Jake Tapper, CNN Debate Moderator: 5 Fast Facts You Need to Know

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CNN anchor Jake Tapper will moderate the second Republican primary debate. (Getty)

CNN anchor Jake Tapper will be the moderator of the second Republican primary debate on Wednesday, September 16.

Tapper, 46, is the host of The Lead with Jake Tapper and State of the Union. Tapper will moderate both the early debate at 6 p.m. Eastern and the main debate at 8 p.m. Eastern, both on CNN.

CNN’s chief political correspondent Dana Bash and Salem Radio host Hugh Hewitt will also be asking questions during the debate.

Here’s what you need to know about Tapper:

1. He Was Raised in Philadelphia & Graduated From Dartmouth College

Jake Tapper, CNN Debate Moderator

Tapper, center right, with fellow CNN anchors Anderson Cooper, Wolf Blitzer and Don Lemon. (Getty)

Jacob “Jake” Tapper was born in New York City and raised in Philadelphia, according to a 2013 Philadelphia Inquirer profile. His mother was a psychiatric nurse at the Philadelphia Veterans Affairs Medical Center and his father was the president of South Philadelphia Pediatrics. He was raised in the Jewish faith.

He graduated from Dartmouth College with a degree in history in 1991.

2. He Began His Career in Journalism at the Washington City Paper

After college, Tapper worked as the campaign press secretary for Democratic congressional candidate Marjorie Margolies-Mezvinsky, and then served as her congressional press secretary.

His first full-time job in journalism was at the Washington City Paper, where he was hired by the late David Carr. He talked to Media Bistro about his time working for Carr:

It was our first meeting after I had

written a few stories for the Washington City Paper on a freelance basis, he basically convinced me to do what I wanted to do but hadn’t had the guts to do — to take a substantial pay cut and become a journalist. And then for that year-plus I worked for him, he was a one man J-school. I often tell young people seeking to break into the business, ‘Before you go to journalism school, I recommend you start at a small local newspaper.’ That probably overestimates editors in general out there, but I was really lucky that I had this guy who was in the process of becoming a legend as my first editor. I remember the triumphs we shared and I remember the times he yelled at me. I remember what he yelled at me about. It’s all there. And I’m a lucky guy that I fell into his world when I did, because he wasn’t really at City Paper all that long, and neither was I. But I invited him to my wedding. He’s a very important figure in my life.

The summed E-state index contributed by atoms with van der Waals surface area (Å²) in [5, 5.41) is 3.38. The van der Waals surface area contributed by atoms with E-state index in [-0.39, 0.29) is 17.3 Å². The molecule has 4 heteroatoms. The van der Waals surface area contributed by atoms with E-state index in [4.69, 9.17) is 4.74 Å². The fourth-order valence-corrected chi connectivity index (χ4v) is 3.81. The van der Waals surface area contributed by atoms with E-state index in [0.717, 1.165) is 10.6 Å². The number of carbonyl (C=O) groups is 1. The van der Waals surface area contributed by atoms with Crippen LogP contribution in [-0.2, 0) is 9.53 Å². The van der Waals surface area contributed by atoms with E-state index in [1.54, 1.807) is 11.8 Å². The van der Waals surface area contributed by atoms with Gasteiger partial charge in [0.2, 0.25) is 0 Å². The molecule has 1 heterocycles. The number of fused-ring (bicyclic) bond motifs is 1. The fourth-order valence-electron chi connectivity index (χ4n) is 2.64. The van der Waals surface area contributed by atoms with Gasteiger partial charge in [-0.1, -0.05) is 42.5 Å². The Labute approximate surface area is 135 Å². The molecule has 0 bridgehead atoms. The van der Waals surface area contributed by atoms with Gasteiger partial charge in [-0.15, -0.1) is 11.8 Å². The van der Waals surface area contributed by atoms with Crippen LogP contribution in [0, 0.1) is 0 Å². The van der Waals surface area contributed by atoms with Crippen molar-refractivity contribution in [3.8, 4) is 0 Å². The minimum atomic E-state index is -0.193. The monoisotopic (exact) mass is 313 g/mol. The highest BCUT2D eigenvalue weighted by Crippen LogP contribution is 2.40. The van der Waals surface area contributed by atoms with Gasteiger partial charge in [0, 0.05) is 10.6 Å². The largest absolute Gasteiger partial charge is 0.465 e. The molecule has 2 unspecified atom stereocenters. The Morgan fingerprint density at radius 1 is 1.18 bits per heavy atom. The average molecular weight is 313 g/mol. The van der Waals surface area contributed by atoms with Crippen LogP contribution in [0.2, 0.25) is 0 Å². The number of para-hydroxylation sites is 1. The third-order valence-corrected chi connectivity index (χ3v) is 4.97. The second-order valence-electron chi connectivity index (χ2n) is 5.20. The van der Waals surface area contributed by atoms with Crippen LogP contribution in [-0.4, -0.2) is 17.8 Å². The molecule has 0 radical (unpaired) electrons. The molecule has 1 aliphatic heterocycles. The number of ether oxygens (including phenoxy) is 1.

While at the City Paper, Tapper wrote an article about going on a date with Monica Lewinsky just weeks before the Bill Clinton scandal broke.

After leaving the City Paper, he worked from 1999 to 2002 as the Washington correspondent for Salon.com.

3. He Worked for ABC News Before Moving to CNN in 2012

Jake Tapper

Tapper, while at ABC News, looks at a BlackBerry while holding a copy of President Barack Obama’s birth certificate in the Briefing Room of the White House April 27, 2011 (Getty)

In 2003, Tapper transitioned into TV news, joining ABC News, where he worked as Senior White House Correspondent from 2008 until 2012, when he moved on to CNN.

Tapper first worked as chief Washington correspondent at CNN, but weas then given his own show, The Lead With Jake Tapper, in 2013. He now also hosts a Sunday morning show called State of the Union.

In 2012, he wrote a book, The Outpost: An Untold Story of American Valor, about one of the deadliest battles of the war in Afghanistan.

4. He Is Married & Has 3 Children

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Tapper, with his wife, Jennifer. (Getty)

Tapper married Jennifer Marie Brown in 2006. Jennifer Tapper worked as the regional field manager for Planned Parenthood in Washington, D.C., when they were married.

They have two children.

5. He Says He Wants the Candidates to ‘Actually Debate’

Tapper talked about his goals for the debate on CNN’s “Reliable Sources,” saying he hopes the candidates will “actually debate”:

What the team and I have been doing is trying to craft questions that, in most cases, pit candidates against the other — specific candidates on the stage — on issues where they disagree, whether it’s policy, or politics, or leadership. Let’s actually have them discuss and debate.

Look, they’re going to want to talk to the camera, and they’re going to get out their talking points, but I am going to attempt to get them to address each other and actually debate.